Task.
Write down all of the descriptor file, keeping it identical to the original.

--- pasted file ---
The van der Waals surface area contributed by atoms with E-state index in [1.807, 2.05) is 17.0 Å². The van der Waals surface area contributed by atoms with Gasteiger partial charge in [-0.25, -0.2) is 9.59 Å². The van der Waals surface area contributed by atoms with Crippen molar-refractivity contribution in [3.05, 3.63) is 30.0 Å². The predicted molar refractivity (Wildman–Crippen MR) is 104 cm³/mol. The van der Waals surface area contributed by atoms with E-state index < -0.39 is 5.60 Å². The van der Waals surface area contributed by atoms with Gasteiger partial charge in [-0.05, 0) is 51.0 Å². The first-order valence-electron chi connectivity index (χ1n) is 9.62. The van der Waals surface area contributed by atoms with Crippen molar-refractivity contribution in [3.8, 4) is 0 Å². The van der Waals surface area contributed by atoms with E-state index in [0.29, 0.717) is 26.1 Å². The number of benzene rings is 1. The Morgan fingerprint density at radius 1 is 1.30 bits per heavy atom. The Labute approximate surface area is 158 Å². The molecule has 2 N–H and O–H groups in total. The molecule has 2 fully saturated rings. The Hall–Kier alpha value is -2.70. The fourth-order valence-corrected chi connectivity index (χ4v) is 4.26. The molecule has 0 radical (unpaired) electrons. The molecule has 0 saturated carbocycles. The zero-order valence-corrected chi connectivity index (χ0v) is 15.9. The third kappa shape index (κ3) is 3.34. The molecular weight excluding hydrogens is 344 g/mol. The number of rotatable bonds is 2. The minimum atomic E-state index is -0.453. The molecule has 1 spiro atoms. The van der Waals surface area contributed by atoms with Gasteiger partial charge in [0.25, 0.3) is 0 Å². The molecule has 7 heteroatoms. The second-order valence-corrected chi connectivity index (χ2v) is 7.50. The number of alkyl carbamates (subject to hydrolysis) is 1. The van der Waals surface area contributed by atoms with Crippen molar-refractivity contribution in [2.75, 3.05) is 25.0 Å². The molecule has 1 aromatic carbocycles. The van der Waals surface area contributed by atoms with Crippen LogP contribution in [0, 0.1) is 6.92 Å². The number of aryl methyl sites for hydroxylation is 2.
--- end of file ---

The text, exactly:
The van der Waals surface area contributed by atoms with E-state index in [1.807, 2.05) is 17.0 Å². The van der Waals surface area contributed by atoms with Gasteiger partial charge in [-0.25, -0.2) is 9.59 Å². The van der Waals surface area contributed by atoms with Crippen molar-refractivity contribution in [3.05, 3.63) is 30.0 Å². The predicted molar refractivity (Wildman–Crippen MR) is 104 cm³/mol. The van der Waals surface area contributed by atoms with E-state index < -0.39 is 5.60 Å². The van der Waals surface area contributed by atoms with Gasteiger partial charge in [-0.05, 0) is 51.0 Å². The first-order valence-electron chi connectivity index (χ1n) is 9.62. The van der Waals surface area contributed by atoms with Crippen molar-refractivity contribution in [3.8, 4) is 0 Å². The van der Waals surface area contributed by atoms with E-state index in [0.29, 0.717) is 26.1 Å². The number of benzene rings is 1. The Morgan fingerprint density at radius 1 is 1.30 bits per heavy atom. The Labute approximate surface area is 158 Å². The molecule has 2 N–H and O–H groups in total. The molecule has 2 fully saturated rings. The Hall–Kier alpha value is -2.70. The fourth-order valence-corrected chi connectivity index (χ4v) is 4.26. The molecule has 0 radical (unpaired) electrons. The molecule has 0 saturated carbocycles. The zero-order valence-corrected chi connectivity index (χ0v) is 15.9. The third kappa shape index (κ3) is 3.34. The molecular weight excluding hydrogens is 344 g/mol. The number of rotatable bonds is 2. The minimum atomic E-state index is -0.453. The molecule has 1 spiro atoms. The van der Waals surface area contributed by atoms with Gasteiger partial charge in [0.25, 0.3) is 0 Å². The molecule has 7 heteroatoms. The second-order valence-corrected chi connectivity index (χ2v) is 7.50. The number of alkyl carbamates (subject to hydrolysis) is 1. The van der Waals surface area contributed by atoms with Crippen molar-refractivity contribution in [2.75, 3.05) is 25.0 Å². The molecule has 1 aromatic carbocycles. The van der Waals surface area contributed by atoms with Crippen LogP contribution in [0, 0.1) is 6.92 Å². The number of aryl methyl sites for hydroxylation is 2.